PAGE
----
H-1 – Work as an H-4

 

Working in the US as an H-4 Spouse

 

One always felt very sorry for the H-4 spouse in the US. Unlike the L-2 spouse who was allowed to work, the H-4 spouse was strictly not allowed to work in the US. Effective May 26, 2015, the Department of Homeland Security (DHS) began accepting applications for employment authorization from certain H-4 dependent spouses of H-1B nonimmigrants. The ‘lucky’ H-4 spouses are those whose H-1B principal applicants are seeking employment-based lawful permanent resident status.

 

Specifically the following categories of H-4 spouses will be allowed to apply for and work in the US.

  1. If principal applicant has an approved I-140; or
  2. If the principal applicant has been granted H-1B status under sections 106(a) and (b) of AC21.  AC21 permits H-1B nonimmigrants seeking lawful permanent residence to work and remain in the United States beyond the six-year limit on their H-1B status.

 

In other words, if you are an H-1B non-immigrant but have an approvedIi-140, then even if you are within your 6 year H-1B limit of stay in the US, your H-4 spouse will be eligible to work. Alternatively, your wife will also be able to work, if you are in your 7th or more year of stay in the US, based on a PERM application or an I-140 that was filed 365 days before the end of your 6th year.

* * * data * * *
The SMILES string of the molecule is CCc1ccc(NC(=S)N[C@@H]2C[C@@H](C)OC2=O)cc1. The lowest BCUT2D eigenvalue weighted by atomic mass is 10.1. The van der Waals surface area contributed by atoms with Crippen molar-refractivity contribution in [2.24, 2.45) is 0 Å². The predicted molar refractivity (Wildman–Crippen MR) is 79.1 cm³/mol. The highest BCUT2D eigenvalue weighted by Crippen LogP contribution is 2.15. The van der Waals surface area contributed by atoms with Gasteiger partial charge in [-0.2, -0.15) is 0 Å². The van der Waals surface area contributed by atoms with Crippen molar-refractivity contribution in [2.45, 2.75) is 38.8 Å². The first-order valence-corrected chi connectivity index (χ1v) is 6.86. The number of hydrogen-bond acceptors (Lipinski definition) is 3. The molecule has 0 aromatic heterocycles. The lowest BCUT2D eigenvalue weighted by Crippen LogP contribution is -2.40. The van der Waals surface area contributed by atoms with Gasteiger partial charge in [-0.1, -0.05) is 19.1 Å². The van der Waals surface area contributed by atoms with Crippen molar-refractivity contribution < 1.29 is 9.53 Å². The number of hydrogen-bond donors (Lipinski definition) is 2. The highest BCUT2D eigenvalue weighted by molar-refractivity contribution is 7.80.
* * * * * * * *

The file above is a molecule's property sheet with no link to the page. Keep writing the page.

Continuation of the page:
If you have an approved PERM but are not yet in your 7th year (i.e. you have been in H-1B status for less than the maximum permissible 6 years) your spouse could only apply after your I-140 has also been approved.

 

If the PERM process has not yet begun for you, then this new ruling would not benefit your H-4 spouse at all. It is intended only for potential immigrants who have been waiting for their Green Cards to materialize because of the long waiting periods involved.

 

Applicants must file Form I-765, Application for Employment Authorization with a 2/13/15 edition date. The revised Form I-765 contains the eligibility category (c)(26) for those H-4 dependent spouses who are permitted to apply for employment authorization in the US.

 

The information in this article is of a general nature and may not apply to any specific or particular circumstance. It is not to be construed as legal advice and does not establish an attorney-client relationship between Jethmalani & Nallaseth and the viewer.